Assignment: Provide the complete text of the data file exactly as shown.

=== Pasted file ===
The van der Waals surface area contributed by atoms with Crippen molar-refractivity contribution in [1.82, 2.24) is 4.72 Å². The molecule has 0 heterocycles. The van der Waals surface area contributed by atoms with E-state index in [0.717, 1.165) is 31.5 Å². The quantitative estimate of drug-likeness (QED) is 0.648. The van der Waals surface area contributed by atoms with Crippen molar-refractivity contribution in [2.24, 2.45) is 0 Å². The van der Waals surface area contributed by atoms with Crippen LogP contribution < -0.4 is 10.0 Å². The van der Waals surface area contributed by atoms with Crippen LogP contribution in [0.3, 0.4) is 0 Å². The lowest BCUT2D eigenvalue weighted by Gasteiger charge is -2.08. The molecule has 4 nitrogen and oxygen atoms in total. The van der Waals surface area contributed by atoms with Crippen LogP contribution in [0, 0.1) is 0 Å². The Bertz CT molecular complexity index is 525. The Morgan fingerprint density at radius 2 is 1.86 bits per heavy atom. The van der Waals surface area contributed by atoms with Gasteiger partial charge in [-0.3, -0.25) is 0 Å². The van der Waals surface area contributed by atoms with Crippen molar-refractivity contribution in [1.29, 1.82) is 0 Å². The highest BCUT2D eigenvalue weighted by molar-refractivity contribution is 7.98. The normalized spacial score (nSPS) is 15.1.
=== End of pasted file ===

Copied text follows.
The van der Waals surface area contributed by atoms with Crippen molar-refractivity contribution in [1.82, 2.24) is 4.72 Å². The molecule has 0 heterocycles. The van der Waals surface area contributed by atoms with E-state index in [0.717, 1.165) is 31.5 Å². The quantitative estimate of drug-likeness (QED) is 0.648. The van der Waals surface area contributed by atoms with Crippen molar-refractivity contribution in [2.24, 2.45) is 0 Å². The van der Waals surface area contributed by atoms with Crippen LogP contribution < -0.4 is 10.0 Å². The van der Waals surface area contributed by atoms with Crippen LogP contribution in [0.3, 0.4) is 0 Å². The lowest BCUT2D eigenvalue weighted by Gasteiger charge is -2.08. The molecule has 4 nitrogen and oxygen atoms in total. The van der Waals surface area contributed by atoms with Crippen LogP contribution in [0, 0.1) is 0 Å². The Bertz CT molecular complexity index is 525. The Morgan fingerprint density at radius 2 is 1.86 bits per heavy atom. The van der Waals surface area contributed by atoms with Gasteiger partial charge in [-0.3, -0.25) is 0 Å². The van der Waals surface area contributed by atoms with Crippen molar-refractivity contribution in [1.29, 1.82) is 0 Å². The highest BCUT2D eigenvalue weighted by molar-refractivity contribution is 7.98. The normalized spacial score (nSPS) is 15.1.